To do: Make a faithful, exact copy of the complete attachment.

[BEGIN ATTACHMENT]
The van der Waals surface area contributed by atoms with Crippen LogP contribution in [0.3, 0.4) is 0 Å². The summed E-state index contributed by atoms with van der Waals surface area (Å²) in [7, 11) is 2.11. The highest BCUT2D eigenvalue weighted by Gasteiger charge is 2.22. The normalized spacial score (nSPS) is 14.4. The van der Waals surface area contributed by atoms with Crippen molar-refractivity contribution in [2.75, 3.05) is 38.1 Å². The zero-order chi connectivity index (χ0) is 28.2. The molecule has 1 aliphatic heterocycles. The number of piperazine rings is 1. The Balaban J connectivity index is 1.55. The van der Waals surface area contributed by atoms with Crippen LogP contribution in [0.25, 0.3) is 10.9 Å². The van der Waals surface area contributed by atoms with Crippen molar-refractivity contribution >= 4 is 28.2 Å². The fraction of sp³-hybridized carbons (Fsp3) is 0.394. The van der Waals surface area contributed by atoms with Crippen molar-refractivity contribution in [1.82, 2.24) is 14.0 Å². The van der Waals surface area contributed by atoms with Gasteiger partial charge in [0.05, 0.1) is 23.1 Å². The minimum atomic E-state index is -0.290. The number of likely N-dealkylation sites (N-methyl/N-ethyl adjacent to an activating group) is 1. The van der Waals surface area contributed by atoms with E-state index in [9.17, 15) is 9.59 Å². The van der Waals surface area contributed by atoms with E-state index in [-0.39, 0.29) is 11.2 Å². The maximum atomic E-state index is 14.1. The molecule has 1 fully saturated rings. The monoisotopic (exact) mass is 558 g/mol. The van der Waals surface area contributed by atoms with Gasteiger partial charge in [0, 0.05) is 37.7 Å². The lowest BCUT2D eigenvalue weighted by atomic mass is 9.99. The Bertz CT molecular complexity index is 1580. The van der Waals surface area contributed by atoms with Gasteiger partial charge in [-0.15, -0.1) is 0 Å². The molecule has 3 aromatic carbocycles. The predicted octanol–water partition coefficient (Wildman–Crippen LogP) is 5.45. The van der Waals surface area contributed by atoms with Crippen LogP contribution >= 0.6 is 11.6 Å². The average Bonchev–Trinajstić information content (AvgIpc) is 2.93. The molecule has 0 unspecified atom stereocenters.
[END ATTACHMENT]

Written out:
The van der Waals surface area contributed by atoms with Crippen LogP contribution in [0.3, 0.4) is 0 Å². The summed E-state index contributed by atoms with van der Waals surface area (Å²) in [7, 11) is 2.11. The highest BCUT2D eigenvalue weighted by Gasteiger charge is 2.22. The normalized spacial score (nSPS) is 14.4. The van der Waals surface area contributed by atoms with Crippen molar-refractivity contribution in [2.75, 3.05) is 38.1 Å². The zero-order chi connectivity index (χ0) is 28.2. The molecule has 1 aliphatic heterocycles. The number of piperazine rings is 1. The Balaban J connectivity index is 1.55. The van der Waals surface area contributed by atoms with Crippen LogP contribution in [0.25, 0.3) is 10.9 Å². The van der Waals surface area contributed by atoms with Crippen molar-refractivity contribution >= 4 is 28.2 Å². The fraction of sp³-hybridized carbons (Fsp3) is 0.394. The van der Waals surface area contributed by atoms with Crippen molar-refractivity contribution in [1.82, 2.24) is 14.0 Å². The van der Waals surface area contributed by atoms with Gasteiger partial charge in [0.05, 0.1) is 23.1 Å². The minimum atomic E-state index is -0.290. The number of likely N-dealkylation sites (N-methyl/N-ethyl adjacent to an activating group) is 1. The van der Waals surface area contributed by atoms with E-state index in [9.17, 15) is 9.59 Å². The van der Waals surface area contributed by atoms with E-state index in [-0.39, 0.29) is 11.2 Å². The maximum atomic E-state index is 14.1. The molecule has 1 fully saturated rings. The monoisotopic (exact) mass is 558 g/mol. The van der Waals surface area contributed by atoms with Gasteiger partial charge in [0, 0.05) is 37.7 Å². The lowest BCUT2D eigenvalue weighted by atomic mass is 9.99. The Bertz CT molecular complexity index is 1580. The van der Waals surface area contributed by atoms with Gasteiger partial charge in [-0.15, -0.1) is 0 Å². The molecule has 3 aromatic carbocycles. The predicted octanol–water partition coefficient (Wildman–Crippen LogP) is 5.45. The van der Waals surface area contributed by atoms with Crippen LogP contribution >= 0.6 is 11.6 Å². The average Bonchev–Trinajstić information content (AvgIpc) is 2.93. The molecule has 0 unspecified atom stereocenters.